But what if teeth grinding has already taken a toll on your teeth making them look worn down? Do what Clooney did—put a new “face” on your teeth with dental veneers. These thin layers of porcelain are bonded to teeth to mask all sorts of blemishes, including chips, heavy staining and, yes, teeth that appear shortened due to accelerated wearing. And they're custom-designed and fashioned to blend seamlessly with other teeth to transform your smile. Although they're not indestructible, they're quite durable and can last for years.
Veneers can correct many mild to moderate dental defects, but if your teeth are in worse shape, porcelain crowns may be the answer. A crown, which bonds to a prepared tooth to completely cover it, allows you the advantage of keeping your natural tooth while still enhancing its appearance.
Although different in degree, both veneers and crowns require permanently altering the teeth, such that they will require a dental restoration from then on. But if you're looking for an effective way to transform your worn or otherwise distressed teeth into a beautiful smile, it's a sound investment.
Just like George Clooney, your smile is an important part of who you are. We can help you make it as appealing as possible with veneers or other dental enhancements. Call us today to get started on the path to a more attractive smile.
If you would like more information about dental veneers and other smile enhancements, please contact us or schedule a consultation. To learn more, read the Dear Doctor magazine article “Porcelain Veneers.”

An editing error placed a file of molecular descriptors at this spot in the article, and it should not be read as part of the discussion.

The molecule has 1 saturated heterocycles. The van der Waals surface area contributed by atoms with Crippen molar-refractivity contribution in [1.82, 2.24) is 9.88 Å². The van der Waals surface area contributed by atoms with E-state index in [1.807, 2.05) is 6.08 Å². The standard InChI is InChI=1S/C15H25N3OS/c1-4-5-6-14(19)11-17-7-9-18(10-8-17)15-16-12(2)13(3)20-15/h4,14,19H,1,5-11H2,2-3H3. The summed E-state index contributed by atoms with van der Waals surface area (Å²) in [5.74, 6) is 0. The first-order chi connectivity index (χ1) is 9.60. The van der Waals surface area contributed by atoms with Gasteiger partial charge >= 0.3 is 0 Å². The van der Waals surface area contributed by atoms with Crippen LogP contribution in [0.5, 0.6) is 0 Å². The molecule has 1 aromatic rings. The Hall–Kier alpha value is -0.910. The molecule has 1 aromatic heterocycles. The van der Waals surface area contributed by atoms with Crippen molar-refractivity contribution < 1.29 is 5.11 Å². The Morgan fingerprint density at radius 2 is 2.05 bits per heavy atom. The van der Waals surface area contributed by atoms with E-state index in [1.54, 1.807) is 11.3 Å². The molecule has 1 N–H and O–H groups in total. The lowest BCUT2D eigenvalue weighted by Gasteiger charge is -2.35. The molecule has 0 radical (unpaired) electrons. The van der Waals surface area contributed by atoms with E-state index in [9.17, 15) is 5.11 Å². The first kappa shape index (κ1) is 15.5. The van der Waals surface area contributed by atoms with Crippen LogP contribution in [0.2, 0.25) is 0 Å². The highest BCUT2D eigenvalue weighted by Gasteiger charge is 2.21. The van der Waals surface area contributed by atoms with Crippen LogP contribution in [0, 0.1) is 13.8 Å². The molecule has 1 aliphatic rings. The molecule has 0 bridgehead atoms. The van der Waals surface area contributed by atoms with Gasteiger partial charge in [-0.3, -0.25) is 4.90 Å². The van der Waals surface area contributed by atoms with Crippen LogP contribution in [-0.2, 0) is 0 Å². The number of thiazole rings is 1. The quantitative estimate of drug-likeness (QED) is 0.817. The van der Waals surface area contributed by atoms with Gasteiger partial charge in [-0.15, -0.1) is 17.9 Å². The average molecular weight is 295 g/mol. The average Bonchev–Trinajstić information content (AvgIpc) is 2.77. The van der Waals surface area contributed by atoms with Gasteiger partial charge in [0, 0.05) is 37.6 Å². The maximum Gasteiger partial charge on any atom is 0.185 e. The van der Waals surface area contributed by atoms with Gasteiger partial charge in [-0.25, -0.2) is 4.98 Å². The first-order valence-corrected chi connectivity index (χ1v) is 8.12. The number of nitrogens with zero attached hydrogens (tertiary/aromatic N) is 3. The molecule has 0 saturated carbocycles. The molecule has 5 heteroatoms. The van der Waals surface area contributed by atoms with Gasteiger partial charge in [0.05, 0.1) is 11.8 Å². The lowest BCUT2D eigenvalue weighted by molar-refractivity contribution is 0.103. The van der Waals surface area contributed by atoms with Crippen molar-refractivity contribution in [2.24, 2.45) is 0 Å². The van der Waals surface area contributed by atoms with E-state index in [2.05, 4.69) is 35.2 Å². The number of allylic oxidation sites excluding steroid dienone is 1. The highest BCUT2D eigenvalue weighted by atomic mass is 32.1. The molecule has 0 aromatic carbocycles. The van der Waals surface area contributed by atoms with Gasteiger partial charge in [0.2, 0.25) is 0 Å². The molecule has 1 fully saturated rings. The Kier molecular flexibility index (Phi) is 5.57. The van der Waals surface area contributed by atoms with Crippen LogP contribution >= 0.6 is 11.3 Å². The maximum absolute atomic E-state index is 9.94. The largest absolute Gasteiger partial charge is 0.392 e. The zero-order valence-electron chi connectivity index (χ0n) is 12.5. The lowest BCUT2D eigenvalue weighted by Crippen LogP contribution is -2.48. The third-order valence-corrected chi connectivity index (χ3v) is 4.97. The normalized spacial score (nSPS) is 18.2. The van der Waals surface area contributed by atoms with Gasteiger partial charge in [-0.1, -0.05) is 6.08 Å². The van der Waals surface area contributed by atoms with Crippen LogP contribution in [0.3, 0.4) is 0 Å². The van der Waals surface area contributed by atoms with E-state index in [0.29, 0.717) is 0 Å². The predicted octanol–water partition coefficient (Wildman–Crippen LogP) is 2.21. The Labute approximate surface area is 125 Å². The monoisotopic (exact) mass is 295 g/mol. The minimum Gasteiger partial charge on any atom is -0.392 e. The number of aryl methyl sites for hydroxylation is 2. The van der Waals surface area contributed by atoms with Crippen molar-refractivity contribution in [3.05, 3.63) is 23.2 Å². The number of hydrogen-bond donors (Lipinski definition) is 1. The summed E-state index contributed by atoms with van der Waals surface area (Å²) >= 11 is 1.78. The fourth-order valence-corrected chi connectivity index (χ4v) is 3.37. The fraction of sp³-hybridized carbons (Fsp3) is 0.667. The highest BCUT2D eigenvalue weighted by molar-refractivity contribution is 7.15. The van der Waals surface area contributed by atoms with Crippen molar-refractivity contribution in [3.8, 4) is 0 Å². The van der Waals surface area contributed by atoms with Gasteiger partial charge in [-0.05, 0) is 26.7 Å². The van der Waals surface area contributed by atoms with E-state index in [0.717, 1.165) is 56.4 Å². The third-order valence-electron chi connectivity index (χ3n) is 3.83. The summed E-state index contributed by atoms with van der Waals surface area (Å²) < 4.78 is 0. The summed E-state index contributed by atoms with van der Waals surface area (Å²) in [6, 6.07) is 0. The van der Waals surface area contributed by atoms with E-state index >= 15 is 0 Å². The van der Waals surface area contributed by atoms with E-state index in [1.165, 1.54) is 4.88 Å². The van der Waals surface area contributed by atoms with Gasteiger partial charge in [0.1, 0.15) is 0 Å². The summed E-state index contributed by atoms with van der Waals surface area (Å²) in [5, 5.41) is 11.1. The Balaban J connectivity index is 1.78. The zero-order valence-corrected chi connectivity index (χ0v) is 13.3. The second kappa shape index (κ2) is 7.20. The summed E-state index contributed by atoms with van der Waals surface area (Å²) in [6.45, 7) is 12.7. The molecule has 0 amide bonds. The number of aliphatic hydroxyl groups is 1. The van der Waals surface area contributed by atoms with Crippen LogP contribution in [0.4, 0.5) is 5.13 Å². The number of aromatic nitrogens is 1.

Dental implants are considered by both dentists and patients as the top choice for teeth replacement, with a fixed bridge a close second. Implants and bridges, however, can be financially challenging for many people. Fortunately, there's another effective and affordable choice: a removable partial denture or RPD.
Like full dentures, RPDs are oral appliances that are generally supported by the bony ridge of the gums. They differ, though, in that they replace one or more teeth among the existing natural teeth rather than all the teeth on a jaw. In general, RPDs are designed to hook on to the adjacent dental teeth so that they stay in place during function inside the mouth.
We should also make a distinction between two types of RPDs. One is a lighter version known commonly as a "flipper" because a wearer can easily "flip" it out of the mouth with their tongue. These are only intended for short-term use until a dentist can install a more permanent restoration like an implant or bridge. As an example, a teenager with lost teeth may wear a flipper until their jaw has matured enough for implants.
The other RPD is heavier and designed to be a permanent tooth replacement. These RPDs have a rigid frame made of a strong metal alloy called vitallium, to which a dentist attaches artificial teeth made of porcelain, resins or plastics. The frame may also have colored resins or plastics attached to mimic gum tissue. To hold the RPD in place in the mouth, they may have tiny vitallium clasps that grip onto the natural teeth.